White supremacists and neo-Nazis are trying to make Saturday the “National Day of Hate.” Law enforcement agencies and religious organizations are urging people to be cautious and report any incidents.
Chicago Police Decision Highlights Growing National Concern About Law Enforcement Ties to Extremist Groups
Earlier this fall, the Anti-Defamation League released a report identifying over 370 people it believes currently work in law enforcement nationwide that were included on a leaked far-right Oath Keepers membership list.
Chicago’s Commission on Human Relations says hate crimes are up in the city by 71%. The most frequent targets being Jewish and Black residents.
The sneaker giant became the latest company to cut ties with Chicago native Ye, who was suspended from Twitter and Instagram this month over antisemitic posts that the social networks said violated their policies.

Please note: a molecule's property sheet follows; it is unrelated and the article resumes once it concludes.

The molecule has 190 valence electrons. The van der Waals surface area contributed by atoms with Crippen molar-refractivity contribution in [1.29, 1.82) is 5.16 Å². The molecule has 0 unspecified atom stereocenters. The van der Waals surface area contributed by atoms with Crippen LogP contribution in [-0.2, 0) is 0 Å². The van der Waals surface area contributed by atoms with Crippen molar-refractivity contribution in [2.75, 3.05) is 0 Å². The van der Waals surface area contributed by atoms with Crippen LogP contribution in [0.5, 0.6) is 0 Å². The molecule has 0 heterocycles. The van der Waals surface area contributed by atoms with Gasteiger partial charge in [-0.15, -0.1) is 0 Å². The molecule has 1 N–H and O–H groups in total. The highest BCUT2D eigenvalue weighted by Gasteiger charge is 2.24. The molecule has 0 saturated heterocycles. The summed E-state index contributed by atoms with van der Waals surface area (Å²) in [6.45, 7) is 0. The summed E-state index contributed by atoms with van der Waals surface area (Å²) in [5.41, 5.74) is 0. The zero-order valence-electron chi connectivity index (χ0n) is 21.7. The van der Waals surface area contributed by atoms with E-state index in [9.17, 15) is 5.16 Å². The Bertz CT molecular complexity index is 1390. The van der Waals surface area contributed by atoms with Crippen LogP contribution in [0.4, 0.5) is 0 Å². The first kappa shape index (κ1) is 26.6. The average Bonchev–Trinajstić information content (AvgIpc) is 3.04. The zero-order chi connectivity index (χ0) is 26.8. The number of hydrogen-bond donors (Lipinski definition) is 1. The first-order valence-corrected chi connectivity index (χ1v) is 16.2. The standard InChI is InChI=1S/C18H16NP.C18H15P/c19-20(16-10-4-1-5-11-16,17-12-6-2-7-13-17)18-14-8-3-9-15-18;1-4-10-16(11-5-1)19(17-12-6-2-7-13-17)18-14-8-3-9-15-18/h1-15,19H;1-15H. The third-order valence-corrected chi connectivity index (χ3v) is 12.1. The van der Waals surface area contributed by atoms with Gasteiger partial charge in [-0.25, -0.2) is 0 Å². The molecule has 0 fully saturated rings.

Hate crimes have been on the rise in the U.S. Last fall, the FBI reported that hate crimes surged to their highest level in 12 years. The Anti-Defamation League says 2021 saw the highest number of antisemitic incidents ever recorded by the organization.
The Anti-Defamation League says some of the activity at rallies protesting Gov. J.B. Pritzker’s stay-at-home order is “vile” and racist, including posters equating Pritkzer, who is Jewish, with Adolf Hitler.